Top 5 accessible things to do in Bromley

Top 5 accessible things to do in Bromley
4 min read

Found of the south-eastern most edge of the London Greater Metropolitan Area, Bromley is perhaps unfairly overlooked as a destination by all concerned. This is unfortunate, as the borough offers many unique and exciting things to do for all visitors. Even those who require a little additional assistance to get by.

Do not be put off by Bromley’s humble reputation. If you’re looking for a day out that is accessible as well as fun, then you’ll find lots to indulge in, should you decide to drop in.

1 - Visit the house of Charles Darwin


For those of you who love to blend their history with science, there are perhaps few places more noteworthy than Down House, the old home of the pioneering Victorian scientist Charles Darwin, who formulated his theory for natural selection within this building. Surround yourself in the very environment that inspired Darwin into writing The Origin of Species, and learn about the day-to-day life behind the scientist who revolutionised modern biology.

As much of the house as possible has been painstakingly recreated to resemble what it may well have done during Darwin’s lifetime, from the study in which he researched and wrote his most famous thesis, to his bedroom. You can also stroll through his botanical garden, examine old specimens collected by Darwin himself, or enjoy a Victorian-style afternoon tea in the cafe.

Although an old building, it has been renovated with older and disabled visitors in mind. The building is completely accessible to wheelchairs, and assistance dogs are welcome to attend. A lift provides additional access to the upper floor, should the stairs be too much to tackle, and additional materials are provided for guests who are seeing or hearing impaired.

2 - Make some animal friends

Christmas Tree Farm actually has a loose connection with Charles Darwin too, as it’s found in the village of Downe where he grew up. It’s a suitable link, as Christmas Tree Farm holds a large host of animals that may be fed and petted, with the farm open throughout the year. An exception is made during particularly poor weather, so keep an eye on the skies when you decide to visit.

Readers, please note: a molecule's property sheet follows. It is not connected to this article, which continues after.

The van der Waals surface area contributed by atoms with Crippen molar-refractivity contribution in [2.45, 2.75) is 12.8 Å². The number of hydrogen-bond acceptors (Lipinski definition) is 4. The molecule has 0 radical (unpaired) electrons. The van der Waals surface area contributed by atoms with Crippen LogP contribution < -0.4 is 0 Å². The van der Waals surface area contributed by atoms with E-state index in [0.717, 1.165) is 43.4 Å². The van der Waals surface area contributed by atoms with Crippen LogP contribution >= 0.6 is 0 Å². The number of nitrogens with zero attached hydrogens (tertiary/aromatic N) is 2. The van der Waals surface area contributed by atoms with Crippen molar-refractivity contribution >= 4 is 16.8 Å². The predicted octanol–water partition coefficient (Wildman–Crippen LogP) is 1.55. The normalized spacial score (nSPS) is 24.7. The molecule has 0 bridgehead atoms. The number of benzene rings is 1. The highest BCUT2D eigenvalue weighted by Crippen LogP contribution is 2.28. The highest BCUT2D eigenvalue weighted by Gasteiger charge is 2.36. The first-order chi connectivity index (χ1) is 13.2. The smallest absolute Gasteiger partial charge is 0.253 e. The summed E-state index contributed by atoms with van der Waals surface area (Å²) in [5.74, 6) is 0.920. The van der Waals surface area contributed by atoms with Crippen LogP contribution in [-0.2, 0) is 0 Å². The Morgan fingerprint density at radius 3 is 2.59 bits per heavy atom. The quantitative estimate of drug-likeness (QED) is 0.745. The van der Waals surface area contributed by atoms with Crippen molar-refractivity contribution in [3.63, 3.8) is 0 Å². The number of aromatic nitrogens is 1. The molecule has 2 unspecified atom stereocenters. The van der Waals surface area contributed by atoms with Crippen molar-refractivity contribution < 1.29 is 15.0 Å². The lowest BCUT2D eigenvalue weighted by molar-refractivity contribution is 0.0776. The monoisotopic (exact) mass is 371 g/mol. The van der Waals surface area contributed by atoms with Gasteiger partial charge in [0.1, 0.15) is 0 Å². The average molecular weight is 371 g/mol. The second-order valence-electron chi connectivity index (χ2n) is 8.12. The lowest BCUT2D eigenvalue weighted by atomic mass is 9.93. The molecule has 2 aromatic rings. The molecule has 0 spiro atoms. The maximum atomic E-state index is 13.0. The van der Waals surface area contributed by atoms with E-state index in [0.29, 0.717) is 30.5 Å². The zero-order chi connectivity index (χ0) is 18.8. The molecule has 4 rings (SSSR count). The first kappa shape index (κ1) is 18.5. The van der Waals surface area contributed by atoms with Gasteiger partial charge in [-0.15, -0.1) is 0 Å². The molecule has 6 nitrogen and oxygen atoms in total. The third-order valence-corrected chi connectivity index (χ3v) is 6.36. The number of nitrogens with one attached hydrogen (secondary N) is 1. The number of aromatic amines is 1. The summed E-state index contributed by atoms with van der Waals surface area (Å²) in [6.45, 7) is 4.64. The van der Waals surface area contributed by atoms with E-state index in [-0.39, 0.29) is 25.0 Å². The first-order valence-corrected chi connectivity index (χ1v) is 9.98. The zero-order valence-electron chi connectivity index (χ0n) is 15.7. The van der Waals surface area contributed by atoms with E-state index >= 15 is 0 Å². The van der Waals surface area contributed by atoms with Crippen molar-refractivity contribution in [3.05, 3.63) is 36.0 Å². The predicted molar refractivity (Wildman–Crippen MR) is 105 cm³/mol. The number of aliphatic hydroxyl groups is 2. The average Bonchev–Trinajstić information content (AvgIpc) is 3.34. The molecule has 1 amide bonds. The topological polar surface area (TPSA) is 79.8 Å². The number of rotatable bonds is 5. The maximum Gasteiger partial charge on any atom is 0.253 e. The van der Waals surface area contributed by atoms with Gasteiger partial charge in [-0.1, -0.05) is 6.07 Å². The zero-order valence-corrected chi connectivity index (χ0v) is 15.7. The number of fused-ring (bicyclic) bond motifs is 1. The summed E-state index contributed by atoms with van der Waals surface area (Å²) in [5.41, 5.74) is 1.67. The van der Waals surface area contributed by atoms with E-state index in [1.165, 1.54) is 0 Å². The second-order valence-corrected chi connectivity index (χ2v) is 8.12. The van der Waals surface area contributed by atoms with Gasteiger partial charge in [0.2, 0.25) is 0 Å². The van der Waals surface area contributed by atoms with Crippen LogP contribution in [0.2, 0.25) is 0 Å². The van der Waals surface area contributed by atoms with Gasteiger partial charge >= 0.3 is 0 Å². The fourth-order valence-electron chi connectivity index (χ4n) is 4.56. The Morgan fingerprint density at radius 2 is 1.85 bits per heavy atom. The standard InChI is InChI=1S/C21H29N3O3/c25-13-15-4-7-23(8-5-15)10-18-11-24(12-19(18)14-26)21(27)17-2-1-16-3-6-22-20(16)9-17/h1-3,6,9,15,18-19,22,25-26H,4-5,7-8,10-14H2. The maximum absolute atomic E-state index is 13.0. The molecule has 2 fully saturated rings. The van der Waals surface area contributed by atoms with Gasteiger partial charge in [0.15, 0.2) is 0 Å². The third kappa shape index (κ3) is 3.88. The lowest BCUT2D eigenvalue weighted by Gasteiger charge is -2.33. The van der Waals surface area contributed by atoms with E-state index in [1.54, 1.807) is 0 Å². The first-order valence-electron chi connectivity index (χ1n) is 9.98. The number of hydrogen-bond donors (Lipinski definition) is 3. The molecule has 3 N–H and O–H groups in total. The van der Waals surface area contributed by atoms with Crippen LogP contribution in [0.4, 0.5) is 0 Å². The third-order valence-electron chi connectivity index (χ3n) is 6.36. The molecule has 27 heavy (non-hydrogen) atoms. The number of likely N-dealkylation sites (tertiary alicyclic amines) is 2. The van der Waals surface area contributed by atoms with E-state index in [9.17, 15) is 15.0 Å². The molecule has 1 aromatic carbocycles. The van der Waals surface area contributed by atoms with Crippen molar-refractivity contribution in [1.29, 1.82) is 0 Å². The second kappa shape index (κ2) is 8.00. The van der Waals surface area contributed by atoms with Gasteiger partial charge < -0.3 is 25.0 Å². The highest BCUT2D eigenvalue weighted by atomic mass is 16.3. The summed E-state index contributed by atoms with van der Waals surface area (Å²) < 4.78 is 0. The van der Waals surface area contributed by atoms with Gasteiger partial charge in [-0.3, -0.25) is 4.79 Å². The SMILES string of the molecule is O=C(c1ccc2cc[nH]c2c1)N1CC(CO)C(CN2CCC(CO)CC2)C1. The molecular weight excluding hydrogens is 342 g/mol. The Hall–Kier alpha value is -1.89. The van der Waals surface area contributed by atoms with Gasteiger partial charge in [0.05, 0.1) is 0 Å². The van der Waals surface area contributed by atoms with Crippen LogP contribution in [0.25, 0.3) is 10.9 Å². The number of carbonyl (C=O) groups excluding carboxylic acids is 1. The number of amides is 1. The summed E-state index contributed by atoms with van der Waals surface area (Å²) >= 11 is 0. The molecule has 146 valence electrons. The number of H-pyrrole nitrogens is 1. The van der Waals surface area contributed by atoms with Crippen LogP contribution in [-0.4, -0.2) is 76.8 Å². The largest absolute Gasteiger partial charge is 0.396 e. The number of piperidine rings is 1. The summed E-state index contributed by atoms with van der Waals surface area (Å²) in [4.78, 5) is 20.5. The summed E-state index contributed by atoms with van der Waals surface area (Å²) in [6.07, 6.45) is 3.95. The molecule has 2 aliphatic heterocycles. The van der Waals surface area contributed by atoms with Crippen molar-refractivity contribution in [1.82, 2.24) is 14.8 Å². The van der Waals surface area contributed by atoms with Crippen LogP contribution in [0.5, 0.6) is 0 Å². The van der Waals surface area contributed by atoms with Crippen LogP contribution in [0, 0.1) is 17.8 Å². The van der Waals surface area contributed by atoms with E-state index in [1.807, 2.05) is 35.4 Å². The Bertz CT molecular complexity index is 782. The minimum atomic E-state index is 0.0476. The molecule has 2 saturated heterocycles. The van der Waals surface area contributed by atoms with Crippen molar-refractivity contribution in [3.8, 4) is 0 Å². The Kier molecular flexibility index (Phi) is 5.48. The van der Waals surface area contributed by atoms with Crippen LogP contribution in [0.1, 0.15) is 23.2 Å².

A cafe is on site as well if you wish to be fed yourself.

The farm is welcoming of all guests of all ages. Being a working farm, there is no guarantee that the pathways will be entirely wheelchair friendly. However, Age Concern groups frequently visit for cream teas and a chance to see the animals, and visitors with special needs are also welcome.

3 - See Victorian dinosaurs at the Crystal Palace Park


Built in 1852, it’s sad to say that not all of the original Crystal Palace Park survived the intervening centuries. One terrace still remains, however, as do one of the park’s most unique and interesting features – Victorian replicas of ancient dinosaurs, or rather what the Victorians themselves believed dinosaurs to have looked like. Needless to say that palaeontologists have since revised their initial assessments!

The park is free to enter, and anyone may visit. The pathways tend to be gentle and even, with plenty of benches found throughout, and so is very accessible for older guests. Some areas may be unpaved or have a more “natural” design to them that could make movement tricky for those with limited mobility.

As well as the dinosaurs, there is also a boating lake, a hedge maze, a museum, and a cafe.

4 - Venture into forgotten caves

Deep under the borough, you can find over 22 miles of interconnecting caves and caverns stretching like an ant’s colony from the entrance on Caveside Close. Dating back to at least the Saxon period, and they may well be older, they form a series of caverns and mines carved out of the rock over centuries. Last used as a mine in the Victorian period, they were then used as an arsenal during the First World War, and an air raid shelter during the Second.

It is now open to the public, with the Chislehurst Caves offering tours throughout the week to brave adventurers looking to explore the dark depths beneath London.

Naturally, being a cave, the ground can be uneven and unsteady. However, wheelchairs are allowed inside, and assistance is provided throughout. The caverns tend to be dark, and while a lantern is provided, visitors with poor vision may find the journey difficult to manage. Seniors are given a reduced ticket price.

5 - Step back in time at a Roman villa

Built and occupied in the 2nd century AD, the Crofton Roman Villa was once part of a large agricultural estate that covered at least 500 acres owned by the local Roman nobility for 260 years. Surrounded by meadows, farming buildings and pastures, it would have formed a hub for Roman culture and life in the region, likely to entice local British tribesmen to assimilate into the burgeoning Roman Empire.

Now reduced to little more than its foundations, archaeologists have carefully mapped out the approximate layout of its twenty rooms and found a plethora of artefacts. It opens a window into what daily life was like back in the age of Hadrian and Constantine, and a rare chance to really get a sense of our island’s history.

Access is provided for wheelchairs and people with limited mobility, and guests with poor vision will be more than satisfied with the more tactile displays offered. The £1 concession rate makes this an extremely affordable day out too.

At SuperCarers, we can connect you with vetted and experienced carers in Bromley, to meet your care requirements and needs. Find your perfect carer now, browse our care services in London, or give us a call on 020 8629 1030 for more information about what home care involves.